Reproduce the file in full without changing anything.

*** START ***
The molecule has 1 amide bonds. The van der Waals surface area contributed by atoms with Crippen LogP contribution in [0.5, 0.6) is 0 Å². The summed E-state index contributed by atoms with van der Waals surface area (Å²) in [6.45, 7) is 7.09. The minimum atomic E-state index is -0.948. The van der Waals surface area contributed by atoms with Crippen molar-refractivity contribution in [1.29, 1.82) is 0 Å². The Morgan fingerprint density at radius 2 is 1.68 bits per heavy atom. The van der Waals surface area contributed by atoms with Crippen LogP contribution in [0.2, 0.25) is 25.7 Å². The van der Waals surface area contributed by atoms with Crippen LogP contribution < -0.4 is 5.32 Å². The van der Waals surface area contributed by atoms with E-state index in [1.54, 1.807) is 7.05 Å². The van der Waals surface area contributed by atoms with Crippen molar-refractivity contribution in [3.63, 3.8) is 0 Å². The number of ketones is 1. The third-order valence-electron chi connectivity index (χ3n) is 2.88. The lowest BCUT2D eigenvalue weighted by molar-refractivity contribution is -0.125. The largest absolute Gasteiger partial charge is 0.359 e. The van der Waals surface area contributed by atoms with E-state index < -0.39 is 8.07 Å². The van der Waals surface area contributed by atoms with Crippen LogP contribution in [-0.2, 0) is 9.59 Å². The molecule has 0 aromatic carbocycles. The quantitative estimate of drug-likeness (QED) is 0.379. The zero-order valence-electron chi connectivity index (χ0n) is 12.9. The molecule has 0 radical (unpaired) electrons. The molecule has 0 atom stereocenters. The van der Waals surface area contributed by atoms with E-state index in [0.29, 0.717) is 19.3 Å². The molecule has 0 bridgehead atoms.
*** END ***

The molecule has 1 amide bonds. The van der Waals surface area contributed by atoms with Crippen LogP contribution in [0.5, 0.6) is 0 Å². The summed E-state index contributed by atoms with van der Waals surface area (Å²) in [6.45, 7) is 7.09. The minimum atomic E-state index is -0.948. The van der Waals surface area contributed by atoms with Crippen molar-refractivity contribution in [1.29, 1.82) is 0 Å². The Morgan fingerprint density at radius 2 is 1.68 bits per heavy atom. The van der Waals surface area contributed by atoms with Crippen LogP contribution in [0.2, 0.25) is 25.7 Å². The van der Waals surface area contributed by atoms with Crippen LogP contribution < -0.4 is 5.32 Å². The van der Waals surface area contributed by atoms with E-state index in [1.54, 1.807) is 7.05 Å². The van der Waals surface area contributed by atoms with Crippen molar-refractivity contribution in [3.63, 3.8) is 0 Å². The number of ketones is 1. The third-order valence-electron chi connectivity index (χ3n) is 2.88. The lowest BCUT2D eigenvalue weighted by molar-refractivity contribution is -0.125. The largest absolute Gasteiger partial charge is 0.359 e. The van der Waals surface area contributed by atoms with E-state index < -0.39 is 8.07 Å². The van der Waals surface area contributed by atoms with Crippen LogP contribution in [-0.2, 0) is 9.59 Å². The molecule has 0 aromatic carbocycles. The quantitative estimate of drug-likeness (QED) is 0.379. The zero-order valence-electron chi connectivity index (χ0n) is 12.9. The molecule has 0 radical (unpaired) electrons. The molecule has 0 atom stereocenters. The van der Waals surface area contributed by atoms with E-state index in [0.29, 0.717) is 19.3 Å². The molecule has 0 bridgehead atoms.